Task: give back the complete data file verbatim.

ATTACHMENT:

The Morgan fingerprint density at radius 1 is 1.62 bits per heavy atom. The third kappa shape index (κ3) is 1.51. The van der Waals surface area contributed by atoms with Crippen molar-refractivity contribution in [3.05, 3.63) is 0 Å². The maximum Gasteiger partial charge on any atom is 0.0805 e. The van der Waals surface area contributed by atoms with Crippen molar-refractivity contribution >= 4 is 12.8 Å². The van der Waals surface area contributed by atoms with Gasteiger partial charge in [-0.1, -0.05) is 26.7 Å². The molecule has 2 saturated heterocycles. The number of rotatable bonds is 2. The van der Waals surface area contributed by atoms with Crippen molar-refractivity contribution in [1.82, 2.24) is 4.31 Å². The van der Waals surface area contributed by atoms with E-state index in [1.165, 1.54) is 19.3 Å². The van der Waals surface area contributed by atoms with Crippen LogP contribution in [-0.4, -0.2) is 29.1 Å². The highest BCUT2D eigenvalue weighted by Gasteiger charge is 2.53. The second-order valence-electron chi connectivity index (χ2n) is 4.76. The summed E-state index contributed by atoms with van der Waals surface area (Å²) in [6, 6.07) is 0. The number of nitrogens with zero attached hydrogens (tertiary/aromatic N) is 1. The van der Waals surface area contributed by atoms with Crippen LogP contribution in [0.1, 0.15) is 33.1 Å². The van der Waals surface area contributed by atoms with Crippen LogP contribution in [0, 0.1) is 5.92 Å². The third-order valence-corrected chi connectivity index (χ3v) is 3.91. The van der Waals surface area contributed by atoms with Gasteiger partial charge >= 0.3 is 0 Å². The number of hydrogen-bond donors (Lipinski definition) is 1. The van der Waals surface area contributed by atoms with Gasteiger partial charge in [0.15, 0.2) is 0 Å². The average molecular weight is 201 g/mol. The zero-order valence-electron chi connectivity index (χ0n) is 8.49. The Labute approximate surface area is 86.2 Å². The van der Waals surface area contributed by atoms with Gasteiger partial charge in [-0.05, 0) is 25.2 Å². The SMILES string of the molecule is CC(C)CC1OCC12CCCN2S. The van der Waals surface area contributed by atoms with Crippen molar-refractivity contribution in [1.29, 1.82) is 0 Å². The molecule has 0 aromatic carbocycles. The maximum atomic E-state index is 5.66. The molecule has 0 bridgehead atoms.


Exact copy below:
The Morgan fingerprint density at radius 1 is 1.62 bits per heavy atom. The third kappa shape index (κ3) is 1.51. The van der Waals surface area contributed by atoms with Crippen molar-refractivity contribution in [3.05, 3.63) is 0 Å². The maximum Gasteiger partial charge on any atom is 0.0805 e. The van der Waals surface area contributed by atoms with Crippen molar-refractivity contribution >= 4 is 12.8 Å². The van der Waals surface area contributed by atoms with Gasteiger partial charge in [-0.1, -0.05) is 26.7 Å². The molecule has 2 saturated heterocycles. The number of rotatable bonds is 2. The van der Waals surface area contributed by atoms with Crippen molar-refractivity contribution in [1.82, 2.24) is 4.31 Å². The van der Waals surface area contributed by atoms with E-state index in [1.165, 1.54) is 19.3 Å². The van der Waals surface area contributed by atoms with Crippen LogP contribution in [-0.4, -0.2) is 29.1 Å². The highest BCUT2D eigenvalue weighted by Gasteiger charge is 2.53. The second-order valence-electron chi connectivity index (χ2n) is 4.76. The summed E-state index contributed by atoms with van der Waals surface area (Å²) in [6, 6.07) is 0. The number of nitrogens with zero attached hydrogens (tertiary/aromatic N) is 1. The van der Waals surface area contributed by atoms with Crippen LogP contribution in [0.1, 0.15) is 33.1 Å². The van der Waals surface area contributed by atoms with Crippen LogP contribution in [0, 0.1) is 5.92 Å². The third-order valence-corrected chi connectivity index (χ3v) is 3.91. The van der Waals surface area contributed by atoms with Gasteiger partial charge >= 0.3 is 0 Å². The number of hydrogen-bond donors (Lipinski definition) is 1. The van der Waals surface area contributed by atoms with Gasteiger partial charge in [0.15, 0.2) is 0 Å². The average molecular weight is 201 g/mol. The zero-order valence-electron chi connectivity index (χ0n) is 8.49. The Labute approximate surface area is 86.2 Å². The van der Waals surface area contributed by atoms with Gasteiger partial charge in [-0.05, 0) is 25.2 Å². The SMILES string of the molecule is CC(C)CC1OCC12CCCN2S. The van der Waals surface area contributed by atoms with Crippen molar-refractivity contribution in [1.29, 1.82) is 0 Å². The molecule has 0 aromatic carbocycles. The maximum atomic E-state index is 5.66. The molecule has 0 bridgehead atoms.